Fifteen thousand people gathered to hear the Henry Louis Gates, Jr. RootsTech keynote address in person. Countless others followed the live stream. And we were all rewarded with a presentation full of insight and laughter, plus a call to action. This is quite simply the best genealogy presentation I have ever heard. And if you missed it, here’s the YouTube video.
Forty years ago when I began as a genealogy librarian, the library users were exclusively white and mostly concerned with qualifying for lineage groups. I was happy to help library users with these goals. But deep down, a part of me felt that my (European) immigrant family was excluded from genealogy. Gradually, digital collections and the Internet changed this. Expanded access to European and Scandinavian records made it possible for people like me – whose ancestors arrived in the U.S. after 1880 – to research their families.
And now, because of Dr. Gates’s inclusive philosophy, and ability to convene many disciplines in creative ways, genealogy has expanded before our eyes. I am a faithful reader of his books and viewer of his tv shows. (I was hooked from the time I saw the episode featuring Yo-Yo Ma.) I always learn from his guests of many ethnicities and accomplishments, together with the primary source and genetic research Dr. Gates presents.
A Call to Action
In his presentation at RootsTech 2018, I heard from Professor Gates a clear call to use family history and genetic genealogy research as a way to bring people together, explore our commonalities, rejoice in our differences, and become united in these divisive times.
Perhaps what was once my weakness years ago, not being able to find immigrant ancestors, can now be my strength. I’m thinking of new ways to post and speak about the long and all-too-repetitive history of immigration in the United States.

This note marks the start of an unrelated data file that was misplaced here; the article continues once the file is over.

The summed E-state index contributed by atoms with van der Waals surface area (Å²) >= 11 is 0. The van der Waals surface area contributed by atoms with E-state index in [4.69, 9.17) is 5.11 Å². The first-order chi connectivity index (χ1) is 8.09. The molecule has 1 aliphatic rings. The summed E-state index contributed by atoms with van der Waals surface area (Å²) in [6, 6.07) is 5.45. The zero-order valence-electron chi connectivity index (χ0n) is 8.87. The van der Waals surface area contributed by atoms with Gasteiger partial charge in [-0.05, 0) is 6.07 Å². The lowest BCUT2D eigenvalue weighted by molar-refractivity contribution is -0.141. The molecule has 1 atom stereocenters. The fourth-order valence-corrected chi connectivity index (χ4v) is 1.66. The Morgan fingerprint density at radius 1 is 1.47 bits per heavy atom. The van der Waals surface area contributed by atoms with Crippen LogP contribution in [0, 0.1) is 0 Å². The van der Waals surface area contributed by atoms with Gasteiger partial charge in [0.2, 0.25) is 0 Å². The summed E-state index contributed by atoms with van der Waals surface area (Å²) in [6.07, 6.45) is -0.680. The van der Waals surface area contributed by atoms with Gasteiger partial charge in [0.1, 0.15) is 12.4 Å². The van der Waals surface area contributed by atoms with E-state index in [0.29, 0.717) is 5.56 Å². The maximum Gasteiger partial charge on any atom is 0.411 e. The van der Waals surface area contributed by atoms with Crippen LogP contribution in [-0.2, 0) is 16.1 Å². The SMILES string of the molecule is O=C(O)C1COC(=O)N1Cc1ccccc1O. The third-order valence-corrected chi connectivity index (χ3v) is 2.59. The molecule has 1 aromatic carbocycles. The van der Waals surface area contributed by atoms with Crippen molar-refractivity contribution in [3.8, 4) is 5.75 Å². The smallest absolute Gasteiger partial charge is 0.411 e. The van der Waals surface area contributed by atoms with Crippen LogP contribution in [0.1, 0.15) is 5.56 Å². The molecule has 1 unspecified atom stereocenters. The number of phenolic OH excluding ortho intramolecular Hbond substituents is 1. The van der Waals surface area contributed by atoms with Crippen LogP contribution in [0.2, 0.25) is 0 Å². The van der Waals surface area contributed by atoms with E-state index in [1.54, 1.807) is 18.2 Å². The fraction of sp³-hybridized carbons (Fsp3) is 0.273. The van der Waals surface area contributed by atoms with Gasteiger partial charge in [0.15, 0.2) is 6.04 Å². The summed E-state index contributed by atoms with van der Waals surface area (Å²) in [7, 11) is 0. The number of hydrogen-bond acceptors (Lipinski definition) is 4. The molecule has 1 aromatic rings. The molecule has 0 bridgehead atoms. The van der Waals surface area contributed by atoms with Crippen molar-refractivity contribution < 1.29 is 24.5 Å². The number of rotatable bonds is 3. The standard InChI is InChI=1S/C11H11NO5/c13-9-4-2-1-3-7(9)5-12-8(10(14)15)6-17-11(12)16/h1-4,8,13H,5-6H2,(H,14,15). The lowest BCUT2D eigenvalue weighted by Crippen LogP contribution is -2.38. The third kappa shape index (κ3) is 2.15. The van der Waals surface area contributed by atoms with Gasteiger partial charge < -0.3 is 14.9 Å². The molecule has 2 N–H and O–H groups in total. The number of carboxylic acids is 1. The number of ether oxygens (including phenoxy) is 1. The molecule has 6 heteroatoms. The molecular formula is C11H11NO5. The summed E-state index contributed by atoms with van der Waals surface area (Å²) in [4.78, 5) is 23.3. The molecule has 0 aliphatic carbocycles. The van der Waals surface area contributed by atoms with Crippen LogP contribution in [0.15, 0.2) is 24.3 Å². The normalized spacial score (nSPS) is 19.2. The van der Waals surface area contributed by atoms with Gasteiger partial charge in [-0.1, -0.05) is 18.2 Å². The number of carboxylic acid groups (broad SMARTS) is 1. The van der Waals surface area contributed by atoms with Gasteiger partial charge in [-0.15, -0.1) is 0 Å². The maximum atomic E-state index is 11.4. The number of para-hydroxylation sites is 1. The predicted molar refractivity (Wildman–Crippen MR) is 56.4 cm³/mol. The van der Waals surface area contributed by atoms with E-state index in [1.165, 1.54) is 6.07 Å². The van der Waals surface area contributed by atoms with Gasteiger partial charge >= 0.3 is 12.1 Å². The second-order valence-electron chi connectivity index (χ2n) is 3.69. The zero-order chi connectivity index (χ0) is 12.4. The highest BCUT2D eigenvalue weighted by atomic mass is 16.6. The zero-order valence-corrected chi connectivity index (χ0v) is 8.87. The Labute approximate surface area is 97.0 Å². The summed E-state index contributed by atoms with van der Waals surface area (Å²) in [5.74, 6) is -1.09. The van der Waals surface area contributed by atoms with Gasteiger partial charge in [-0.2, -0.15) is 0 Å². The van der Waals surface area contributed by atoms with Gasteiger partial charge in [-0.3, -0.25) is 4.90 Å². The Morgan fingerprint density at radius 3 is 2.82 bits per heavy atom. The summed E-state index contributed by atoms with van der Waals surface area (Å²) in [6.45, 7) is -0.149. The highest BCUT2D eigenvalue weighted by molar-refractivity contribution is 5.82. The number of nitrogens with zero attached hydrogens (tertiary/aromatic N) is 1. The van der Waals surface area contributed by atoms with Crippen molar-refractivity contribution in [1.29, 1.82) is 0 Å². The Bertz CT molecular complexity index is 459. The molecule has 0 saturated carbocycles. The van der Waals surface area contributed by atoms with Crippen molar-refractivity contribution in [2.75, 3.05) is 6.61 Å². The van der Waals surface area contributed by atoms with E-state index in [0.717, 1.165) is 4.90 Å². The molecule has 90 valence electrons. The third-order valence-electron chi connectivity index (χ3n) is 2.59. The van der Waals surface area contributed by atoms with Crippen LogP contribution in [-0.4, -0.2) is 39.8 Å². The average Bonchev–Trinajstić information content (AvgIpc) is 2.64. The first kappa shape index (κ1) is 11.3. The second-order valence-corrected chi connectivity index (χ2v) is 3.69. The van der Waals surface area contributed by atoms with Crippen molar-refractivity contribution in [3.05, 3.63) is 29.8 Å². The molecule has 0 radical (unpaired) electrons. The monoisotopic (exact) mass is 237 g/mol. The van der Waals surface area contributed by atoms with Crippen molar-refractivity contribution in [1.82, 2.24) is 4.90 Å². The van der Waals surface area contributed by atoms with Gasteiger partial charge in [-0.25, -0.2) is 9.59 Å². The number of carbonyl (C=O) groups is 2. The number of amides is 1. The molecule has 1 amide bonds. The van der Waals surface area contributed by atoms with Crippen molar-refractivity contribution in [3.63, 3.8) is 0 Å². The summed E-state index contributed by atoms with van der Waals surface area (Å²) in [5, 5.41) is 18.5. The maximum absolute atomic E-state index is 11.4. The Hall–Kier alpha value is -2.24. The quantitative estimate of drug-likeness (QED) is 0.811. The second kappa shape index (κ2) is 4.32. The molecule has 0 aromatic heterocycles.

Finding Your Roots Curriculum Project
Dr. Gates then presented information on the Finding Your Roots Curriculum Project. Designed to integrate family history and genetic genealogy into middle school curricula, this project also has a “larger aim of stimulating long-term interest in education and careers in science, technology, engineering, and math. Pilot programs are in development for students at both the middle school and college levels, with funding from the Robert Wood Johnson Foundation.”
“Finding Your Roots: The Seedlings”
Thirteen young people were selected to participate at a genetics and genealogy camp at Penn State using ideas from the Curriculum Project. The web series, “Finding Your Roots: The Seedlings”, documents their experiences “as they use science to answer the question “Who am I?” …Campers explore[d] their own family history and DNA ancestry with techniques never before used in an educational setting.” I’ve never wanted to go to camp so badly in my entire life.
I did a few other things at RootsTech 2018, including presenting, which is fodder for another post. In the meantime, I’d like to credit RootsTech for the featured image above (because I didn’t get that close to my tv boyfriend) and Utah PBS for the logo for the Seedlings series.
Nancy E. Loe, MA, MLS, is a genealogy researcher and educator. After a long career in libraries and archives, Nancy now writes and lectures on her specializations: organizing research and U.S. and European records. She appears frequently at regional, national, and international genealogy conferences. She recently completed two Salt Lake Institute of Genealogy classes on Nordic research and reading German handwriting and Fraktur.